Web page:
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Massachusetts Liberal

Observations on politics, the media and life in Massachusetts and beyond from the left side of the road.

Friday, June 29, 2012

When will they learn?

It wasn’t a train wreck as big as Dewey defeats Truman, but coverage of the Supreme Court’s health care decision should convince the media to quit the prognostication game.

It won't.

The endless predictions that surrounded yesterday's decision to uphold the constitutionality of the Affordable  Care Act were almost uniformly wrong.

Almost simply because of the whispers that began this week, from corners I can't even recall, that Chief Justice Roberts would uphold the constitutionality of Congress' tax-writing authority as the foundation.

But from the tea-leafing reading after days of oral arguments that said the bill was doomed up to the rush-to-air mistakes of CNN and Fox to call it wrong -- virtually everything that appeared in print and on the air and on the web was wrong -- based on the endless appetite of the 24-hour cable news cycle and the partisan spinners willing to feed the beast.

It swallowed up good journalists like Jeffrey Toobin and ideological warriors like Bill O'Reilly. And the rush to get it first produced the stunning embarrassment of CNN getting on the air with the wrong result. (It's notable that no one is wringing their hands over Fox News making the same mistake).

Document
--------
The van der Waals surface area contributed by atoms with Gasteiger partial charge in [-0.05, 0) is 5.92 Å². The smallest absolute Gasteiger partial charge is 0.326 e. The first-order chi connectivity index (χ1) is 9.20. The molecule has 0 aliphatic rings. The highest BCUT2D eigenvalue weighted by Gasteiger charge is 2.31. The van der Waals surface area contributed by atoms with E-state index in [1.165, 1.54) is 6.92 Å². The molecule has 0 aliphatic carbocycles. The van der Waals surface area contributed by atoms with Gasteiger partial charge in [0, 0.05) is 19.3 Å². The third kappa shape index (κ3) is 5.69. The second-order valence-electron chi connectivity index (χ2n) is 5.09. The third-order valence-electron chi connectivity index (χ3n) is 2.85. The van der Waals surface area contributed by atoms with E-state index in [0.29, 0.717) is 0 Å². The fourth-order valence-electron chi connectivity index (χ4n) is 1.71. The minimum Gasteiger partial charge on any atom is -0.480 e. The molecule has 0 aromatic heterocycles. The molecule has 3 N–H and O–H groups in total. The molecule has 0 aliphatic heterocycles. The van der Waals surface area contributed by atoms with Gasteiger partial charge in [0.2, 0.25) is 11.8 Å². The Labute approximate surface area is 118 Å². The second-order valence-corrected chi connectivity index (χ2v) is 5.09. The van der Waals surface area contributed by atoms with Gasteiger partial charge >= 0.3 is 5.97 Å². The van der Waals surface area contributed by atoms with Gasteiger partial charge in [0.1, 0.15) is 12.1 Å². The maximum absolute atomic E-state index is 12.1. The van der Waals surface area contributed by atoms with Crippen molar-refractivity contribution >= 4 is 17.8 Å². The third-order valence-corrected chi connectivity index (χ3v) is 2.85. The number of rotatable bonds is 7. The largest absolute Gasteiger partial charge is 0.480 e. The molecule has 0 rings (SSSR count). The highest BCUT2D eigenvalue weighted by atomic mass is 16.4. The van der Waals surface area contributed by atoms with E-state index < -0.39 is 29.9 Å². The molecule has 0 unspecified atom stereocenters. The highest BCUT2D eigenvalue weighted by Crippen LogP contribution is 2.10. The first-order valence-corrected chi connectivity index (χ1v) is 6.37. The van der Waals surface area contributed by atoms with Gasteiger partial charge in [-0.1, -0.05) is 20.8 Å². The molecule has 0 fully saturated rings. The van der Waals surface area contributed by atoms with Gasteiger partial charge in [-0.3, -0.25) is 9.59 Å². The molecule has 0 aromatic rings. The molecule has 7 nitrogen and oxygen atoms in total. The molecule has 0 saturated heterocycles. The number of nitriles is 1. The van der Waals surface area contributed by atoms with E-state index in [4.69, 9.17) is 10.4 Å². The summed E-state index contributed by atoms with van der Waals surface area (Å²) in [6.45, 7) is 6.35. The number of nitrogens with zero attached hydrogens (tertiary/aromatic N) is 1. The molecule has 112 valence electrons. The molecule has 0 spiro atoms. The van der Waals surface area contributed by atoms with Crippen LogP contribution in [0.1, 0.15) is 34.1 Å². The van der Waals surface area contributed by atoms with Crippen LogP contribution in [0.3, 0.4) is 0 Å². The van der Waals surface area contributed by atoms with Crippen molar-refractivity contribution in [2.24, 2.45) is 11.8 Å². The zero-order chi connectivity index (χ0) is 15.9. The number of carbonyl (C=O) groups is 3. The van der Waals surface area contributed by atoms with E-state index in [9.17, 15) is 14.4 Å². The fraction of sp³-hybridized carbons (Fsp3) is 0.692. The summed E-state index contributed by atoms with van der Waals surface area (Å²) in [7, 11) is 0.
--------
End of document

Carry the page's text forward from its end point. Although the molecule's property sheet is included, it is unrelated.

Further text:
I've read a court opinion or two as a journalist not trained as a lawyer. It's not the kind of thing you want to do on the fly because the opinions are often densely written with background crammed up top.

In the case of the Roberts opinion, it appears the real result was in the seventh paragraph, and some reporters only made it to paragraph three before rushing to report.

As someone who worked for a wire service that wrongly upped the Chernobyl death toll, the potential damage to an already reeling CNN is significant. But the risks are even worse for the news business as a whole, which is already held in serious disregard by a growing segment of the public.

Shouting heads are bad enough. Toss in ill-founded speculation and factual errors and it could be deadly.

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Anonymous Joel Patterson said...

About Fox News' error... did you see the words digby caught?

One company will house entertainment businesses like 20th Century Fox, Fox broadcast network and Fox News Channel
while another houses the publishing assets, which include The Wall Street Journal and the Times of London along with HarperCollins book publishing and News Corp.'s education business.

June 29, 2012 9:05 AM  
Anonymous Anonymous said...

I noticed the placement of Fox News yesterday, and wonder if it's being done to screen it from the kind of scrutiny that legitimate news organizations receive. Where it will be, in entertainment, it can continue to be unfair and imbalanced with impunity.

June 29, 2012 10:05 AM  

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